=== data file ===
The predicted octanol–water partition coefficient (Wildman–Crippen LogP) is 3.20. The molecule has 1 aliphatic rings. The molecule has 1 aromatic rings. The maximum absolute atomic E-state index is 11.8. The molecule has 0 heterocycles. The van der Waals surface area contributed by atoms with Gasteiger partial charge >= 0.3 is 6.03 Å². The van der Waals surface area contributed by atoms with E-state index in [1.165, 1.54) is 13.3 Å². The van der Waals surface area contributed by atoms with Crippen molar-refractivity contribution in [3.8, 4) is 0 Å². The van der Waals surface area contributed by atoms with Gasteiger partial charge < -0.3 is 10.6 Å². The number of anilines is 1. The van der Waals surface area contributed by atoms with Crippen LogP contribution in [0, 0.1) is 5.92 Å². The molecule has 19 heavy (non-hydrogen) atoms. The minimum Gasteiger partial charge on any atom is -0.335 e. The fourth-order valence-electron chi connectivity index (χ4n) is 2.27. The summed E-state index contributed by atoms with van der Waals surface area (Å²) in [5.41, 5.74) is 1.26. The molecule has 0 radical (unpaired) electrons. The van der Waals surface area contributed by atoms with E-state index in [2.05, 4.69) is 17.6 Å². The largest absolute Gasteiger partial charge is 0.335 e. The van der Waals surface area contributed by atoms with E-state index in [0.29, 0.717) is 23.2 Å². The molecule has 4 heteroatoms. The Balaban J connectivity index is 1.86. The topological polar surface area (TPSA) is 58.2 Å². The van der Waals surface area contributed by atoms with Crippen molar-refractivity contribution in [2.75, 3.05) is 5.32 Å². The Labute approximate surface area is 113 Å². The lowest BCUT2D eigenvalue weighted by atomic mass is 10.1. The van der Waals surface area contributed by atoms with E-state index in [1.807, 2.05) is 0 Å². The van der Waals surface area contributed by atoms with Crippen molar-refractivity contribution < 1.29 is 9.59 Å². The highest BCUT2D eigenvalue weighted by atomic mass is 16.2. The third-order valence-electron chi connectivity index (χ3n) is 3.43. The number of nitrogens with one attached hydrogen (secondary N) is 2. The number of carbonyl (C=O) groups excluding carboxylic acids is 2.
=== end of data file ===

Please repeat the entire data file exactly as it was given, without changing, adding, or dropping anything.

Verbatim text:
The predicted octanol–water partition coefficient (Wildman–Crippen LogP) is 3.20. The molecule has 1 aliphatic rings. The molecule has 1 aromatic rings. The maximum absolute atomic E-state index is 11.8. The molecule has 0 heterocycles. The van der Waals surface area contributed by atoms with Gasteiger partial charge >= 0.3 is 6.03 Å². The van der Waals surface area contributed by atoms with E-state index in [1.165, 1.54) is 13.3 Å². The van der Waals surface area contributed by atoms with Crippen molar-refractivity contribution in [3.8, 4) is 0 Å². The van der Waals surface area contributed by atoms with Gasteiger partial charge < -0.3 is 10.6 Å². The number of anilines is 1. The van der Waals surface area contributed by atoms with Crippen LogP contribution in [0, 0.1) is 5.92 Å². The molecule has 19 heavy (non-hydrogen) atoms. The minimum Gasteiger partial charge on any atom is -0.335 e. The fourth-order valence-electron chi connectivity index (χ4n) is 2.27. The summed E-state index contributed by atoms with van der Waals surface area (Å²) in [5.41, 5.74) is 1.26. The molecule has 0 radical (unpaired) electrons. The van der Waals surface area contributed by atoms with E-state index in [2.05, 4.69) is 17.6 Å². The largest absolute Gasteiger partial charge is 0.335 e. The van der Waals surface area contributed by atoms with E-state index in [0.29, 0.717) is 23.2 Å². The molecule has 4 heteroatoms. The Balaban J connectivity index is 1.86. The topological polar surface area (TPSA) is 58.2 Å². The van der Waals surface area contributed by atoms with Crippen molar-refractivity contribution in [2.75, 3.05) is 5.32 Å². The Labute approximate surface area is 113 Å². The lowest BCUT2D eigenvalue weighted by atomic mass is 10.1. The van der Waals surface area contributed by atoms with E-state index in [1.807, 2.05) is 0 Å². The van der Waals surface area contributed by atoms with Crippen molar-refractivity contribution < 1.29 is 9.59 Å². The highest BCUT2D eigenvalue weighted by atomic mass is 16.2. The third-order valence-electron chi connectivity index (χ3n) is 3.43. The number of nitrogens with one attached hydrogen (secondary N) is 2. The number of carbonyl (C=O) groups excluding carboxylic acids is 2.